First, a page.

If it is just a home router you are checking though, and you use an Android or iOS phone in the same house as your PC, one of those tools is the quickest and simplest ways to test.

Connect to Your Network: Connect your device to the WiFi network you want to test.

Run the Test: Open the app and start the test. It will give you a variety of data including the latency (response time) and the speed of data transfer within your network.


Remember, real-world speeds are often lower than the theoretical maximum due to factors like interference and error checking. If your speed is significantly lower than expected, there might be issues with your router configuration or WiFi congestion in your area.

What If My Network Performance Is Poor?

If your network performance is poor and your router is in a good position in your home, you might want to check the channel that your WiFi is operating on.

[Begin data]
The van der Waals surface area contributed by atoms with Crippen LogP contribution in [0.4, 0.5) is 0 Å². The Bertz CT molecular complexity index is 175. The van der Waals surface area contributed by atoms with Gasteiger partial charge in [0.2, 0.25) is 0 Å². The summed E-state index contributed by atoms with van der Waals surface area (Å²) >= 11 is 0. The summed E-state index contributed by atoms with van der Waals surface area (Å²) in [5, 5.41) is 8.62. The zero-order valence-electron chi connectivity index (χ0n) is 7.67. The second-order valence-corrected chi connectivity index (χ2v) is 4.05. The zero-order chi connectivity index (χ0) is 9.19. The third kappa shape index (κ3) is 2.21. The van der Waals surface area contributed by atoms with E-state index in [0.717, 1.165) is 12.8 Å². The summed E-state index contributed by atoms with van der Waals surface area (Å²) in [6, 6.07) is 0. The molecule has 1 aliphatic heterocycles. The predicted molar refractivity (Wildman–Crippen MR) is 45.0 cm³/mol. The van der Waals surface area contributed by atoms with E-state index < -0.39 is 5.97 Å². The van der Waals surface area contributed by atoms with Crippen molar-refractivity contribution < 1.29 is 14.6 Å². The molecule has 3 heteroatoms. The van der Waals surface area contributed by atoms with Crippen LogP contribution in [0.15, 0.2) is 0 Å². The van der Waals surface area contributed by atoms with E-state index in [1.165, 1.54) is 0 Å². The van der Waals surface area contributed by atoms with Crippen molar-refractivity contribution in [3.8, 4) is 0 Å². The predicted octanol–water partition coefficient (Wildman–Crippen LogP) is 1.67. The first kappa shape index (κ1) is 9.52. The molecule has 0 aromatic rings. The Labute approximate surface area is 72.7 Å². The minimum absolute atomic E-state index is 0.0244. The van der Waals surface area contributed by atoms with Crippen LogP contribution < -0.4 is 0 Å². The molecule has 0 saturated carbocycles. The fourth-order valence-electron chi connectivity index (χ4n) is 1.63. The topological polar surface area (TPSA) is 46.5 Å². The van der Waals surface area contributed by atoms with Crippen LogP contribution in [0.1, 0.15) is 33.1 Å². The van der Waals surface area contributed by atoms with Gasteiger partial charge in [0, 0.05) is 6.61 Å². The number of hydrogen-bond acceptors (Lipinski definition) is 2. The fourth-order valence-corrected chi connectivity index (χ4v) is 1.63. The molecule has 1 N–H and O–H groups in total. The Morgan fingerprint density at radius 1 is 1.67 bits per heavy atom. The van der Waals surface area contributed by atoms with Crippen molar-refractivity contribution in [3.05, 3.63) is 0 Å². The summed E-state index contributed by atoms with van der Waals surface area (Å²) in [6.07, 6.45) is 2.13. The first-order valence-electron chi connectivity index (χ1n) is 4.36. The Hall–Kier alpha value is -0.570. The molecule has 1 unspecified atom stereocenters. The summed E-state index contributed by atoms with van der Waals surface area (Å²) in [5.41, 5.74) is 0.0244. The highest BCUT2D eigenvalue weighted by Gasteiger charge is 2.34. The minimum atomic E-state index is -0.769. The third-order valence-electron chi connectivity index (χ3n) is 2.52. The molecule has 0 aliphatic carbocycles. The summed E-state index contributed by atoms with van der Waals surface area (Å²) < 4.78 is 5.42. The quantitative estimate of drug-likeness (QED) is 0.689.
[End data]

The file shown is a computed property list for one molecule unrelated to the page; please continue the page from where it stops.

WiFi routers operate on specific channels, and when multiple routers in the same area use the same channel, it can lead to congestion and interference. This can slow down your WiFi speed and affect the overall performance of your network.

If you’re experiencing slow WiFi speeds or intermittent connection issues, it might be due to channel congestion, especially if you live in a densely populated area like an apartment complex where many WiFi routers might be operating on the same channel.

What Can You Do About This?

Switching to a less crowded channel can help alleviate these issues. Most routers will automatically select a channel when you set them up, but they often choose the same default channel, leading to congestion. You can manually select a different channel in your router’s settings.